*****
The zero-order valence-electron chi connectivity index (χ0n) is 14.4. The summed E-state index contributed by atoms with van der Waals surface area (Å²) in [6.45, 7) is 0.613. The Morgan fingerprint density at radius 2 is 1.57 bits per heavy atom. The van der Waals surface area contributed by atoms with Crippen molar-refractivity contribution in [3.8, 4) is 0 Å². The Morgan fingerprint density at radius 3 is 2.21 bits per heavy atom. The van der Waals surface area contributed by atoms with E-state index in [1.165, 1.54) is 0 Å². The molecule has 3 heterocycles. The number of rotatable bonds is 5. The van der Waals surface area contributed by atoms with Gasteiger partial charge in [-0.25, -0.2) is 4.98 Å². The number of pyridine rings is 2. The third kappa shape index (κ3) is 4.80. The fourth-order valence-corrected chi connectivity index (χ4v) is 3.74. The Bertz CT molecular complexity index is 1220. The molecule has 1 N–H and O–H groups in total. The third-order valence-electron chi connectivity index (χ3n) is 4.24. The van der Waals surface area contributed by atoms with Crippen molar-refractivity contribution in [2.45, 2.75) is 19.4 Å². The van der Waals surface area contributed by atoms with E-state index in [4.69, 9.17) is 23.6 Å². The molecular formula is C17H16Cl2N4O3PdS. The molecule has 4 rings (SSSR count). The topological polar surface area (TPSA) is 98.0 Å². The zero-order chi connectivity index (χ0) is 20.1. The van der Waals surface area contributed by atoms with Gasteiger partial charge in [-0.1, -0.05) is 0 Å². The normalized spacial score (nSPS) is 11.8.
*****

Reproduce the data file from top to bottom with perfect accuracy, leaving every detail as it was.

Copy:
The zero-order valence-electron chi connectivity index (χ0n) is 14.4. The summed E-state index contributed by atoms with van der Waals surface area (Å²) in [6.45, 7) is 0.613. The Morgan fingerprint density at radius 2 is 1.57 bits per heavy atom. The van der Waals surface area contributed by atoms with Crippen molar-refractivity contribution in [3.8, 4) is 0 Å². The Morgan fingerprint density at radius 3 is 2.21 bits per heavy atom. The van der Waals surface area contributed by atoms with E-state index in [1.165, 1.54) is 0 Å². The molecule has 3 heterocycles. The number of rotatable bonds is 5. The van der Waals surface area contributed by atoms with Gasteiger partial charge in [-0.25, -0.2) is 4.98 Å². The number of pyridine rings is 2. The third kappa shape index (κ3) is 4.80. The fourth-order valence-corrected chi connectivity index (χ4v) is 3.74. The Bertz CT molecular complexity index is 1220. The molecule has 1 N–H and O–H groups in total. The third-order valence-electron chi connectivity index (χ3n) is 4.24. The van der Waals surface area contributed by atoms with Crippen molar-refractivity contribution in [2.45, 2.75) is 19.4 Å². The van der Waals surface area contributed by atoms with E-state index in [4.69, 9.17) is 23.6 Å². The molecular formula is C17H16Cl2N4O3PdS. The molecule has 4 rings (SSSR count). The topological polar surface area (TPSA) is 98.0 Å². The zero-order chi connectivity index (χ0) is 20.1. The van der Waals surface area contributed by atoms with Gasteiger partial charge in [-0.1, -0.05) is 0 Å². The normalized spacial score (nSPS) is 11.8.